Alex JF

Life in Stockholm

  • Category: Personal

I arrived in Stockholm on the 15th of August and I must say I've enjoyed immensely these 3 months I've already spent here. The EMDC master programme I'm following has you move between at least 2 different countries during the master. If you're not new to this blog, you already know that my first year was spent in Barcelona, studying at Universitat Politècnica de Catalunya. For my second year, I'm to study at KTH Royal Institute of Technology here in Stockholm.

Although classes only started at the beginning of September, I chose to arrive on the 15th not only to have 2 weeks to get accustomed to living in this new country but also because the EMDC summer event was to happen on the 20th to 22th of August. Much like what happened in the winter event I described in an earlier post, in this summer event, all the students of the current EMDC batch along with some select students from the previous batches, teachers and coordinators gathered together for 3 days of relaxation, socialization and getting to know some interesting research topics in the field of distributed systems. Similarly to previous years, this year's summer event was also organized at Fejan, a small island in the archipelago to the northeast of Stockholm. Everything from the great food served (tried moose for the first time!) right next to the water to the traditional swedish sauna followed by a dive in the cold water was amazing. We also had time for a night walk around Fejan, kayaking around the neighbourly islands and to play some volleyball after a tiring day. The feeling of being totally immersed in the surrounding nature is exhilarating.

On our way to Fejan The hotel The group after swedish sauna Crayfish party

This immersion with nature is actually a constant here in Stockholm. Being one of the cities referred to as 'Venice of the North', it's guaranteed that you're never too far away from a canal, river, lake, sea. The distinction between those concepts is actually not so clear because when you look at a map of Stockholm and the surrounding areas, it appears that Stockholm is just a collection of big islands. But, as I was saying, the city is totally integrated with nature, so much so that you happen to have an entire national park spanning more than 10km around and through the city. In less than 20 minutes (and just using public transportation and walking) you can get from the city centre, with its high buildings and offices to the middle of an entire forest surrounded by nothing but trees, shrubs, birds and the occasional deer.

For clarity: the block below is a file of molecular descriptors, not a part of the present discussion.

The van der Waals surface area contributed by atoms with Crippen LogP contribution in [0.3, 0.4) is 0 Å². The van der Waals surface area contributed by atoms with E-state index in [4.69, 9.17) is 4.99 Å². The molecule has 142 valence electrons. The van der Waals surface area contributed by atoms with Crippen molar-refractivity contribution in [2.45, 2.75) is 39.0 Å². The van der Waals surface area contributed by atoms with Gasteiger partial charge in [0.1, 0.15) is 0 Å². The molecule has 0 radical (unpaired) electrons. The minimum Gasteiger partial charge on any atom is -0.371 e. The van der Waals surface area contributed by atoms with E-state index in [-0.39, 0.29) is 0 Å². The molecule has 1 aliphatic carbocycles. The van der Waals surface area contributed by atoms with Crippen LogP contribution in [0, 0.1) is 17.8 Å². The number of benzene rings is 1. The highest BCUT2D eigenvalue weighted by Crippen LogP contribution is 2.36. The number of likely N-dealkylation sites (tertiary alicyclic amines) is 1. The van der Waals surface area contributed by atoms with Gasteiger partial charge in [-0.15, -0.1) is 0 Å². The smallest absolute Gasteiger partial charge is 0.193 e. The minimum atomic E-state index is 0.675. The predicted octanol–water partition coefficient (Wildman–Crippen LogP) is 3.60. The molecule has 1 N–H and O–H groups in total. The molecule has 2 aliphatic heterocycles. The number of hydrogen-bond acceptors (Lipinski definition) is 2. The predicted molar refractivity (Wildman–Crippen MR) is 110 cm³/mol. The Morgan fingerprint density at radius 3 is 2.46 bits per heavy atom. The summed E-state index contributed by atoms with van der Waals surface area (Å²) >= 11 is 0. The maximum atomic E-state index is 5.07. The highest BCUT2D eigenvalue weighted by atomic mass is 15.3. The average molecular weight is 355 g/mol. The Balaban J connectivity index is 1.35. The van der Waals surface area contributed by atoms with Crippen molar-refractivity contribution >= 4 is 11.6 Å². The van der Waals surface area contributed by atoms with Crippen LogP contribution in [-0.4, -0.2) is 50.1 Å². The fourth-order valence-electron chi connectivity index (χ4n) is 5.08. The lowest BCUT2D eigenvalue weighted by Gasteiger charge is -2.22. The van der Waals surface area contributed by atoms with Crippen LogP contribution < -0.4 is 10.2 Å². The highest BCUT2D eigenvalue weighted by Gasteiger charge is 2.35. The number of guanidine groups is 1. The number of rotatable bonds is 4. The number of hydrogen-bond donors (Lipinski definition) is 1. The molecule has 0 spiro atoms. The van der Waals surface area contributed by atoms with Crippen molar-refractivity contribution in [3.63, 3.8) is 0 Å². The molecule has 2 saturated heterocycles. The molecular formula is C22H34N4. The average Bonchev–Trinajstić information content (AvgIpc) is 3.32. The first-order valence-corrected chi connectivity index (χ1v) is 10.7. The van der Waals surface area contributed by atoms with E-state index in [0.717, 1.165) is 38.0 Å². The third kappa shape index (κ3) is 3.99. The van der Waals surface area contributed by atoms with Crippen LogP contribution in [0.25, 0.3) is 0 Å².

Canal Central square Gamla stan street View from Slussen

I'm currently living in Lappis, a famous neighbourhood dominated by student housing and about 15 minutes away from the main KTH campus (or 20 from T-Centralen, the central metro station). Most of the rooms here are integrated into corridors containing between 8 and 14 rooms. Each room has a private bathroom and the kitchen is shared by the entire corridor. My own corridor is one of the big ones with 13 people currently living here. Curiously, only 3 of those people are Swedish with the remaining ones coming from all over the world: India, Hungary, Germany, China, France, and others. Fortunately, everyone is really nice although some of them are rarely seen outside their rooms. All my colleagues from UPC are also living in Lappis (albeit in different buildings) as well as some of the ones that studied in IST. The remaining ones got accommodations in Kista, where the technological KTH campus is located (approximately 1 hour away from Lappis and where I have most of my classes).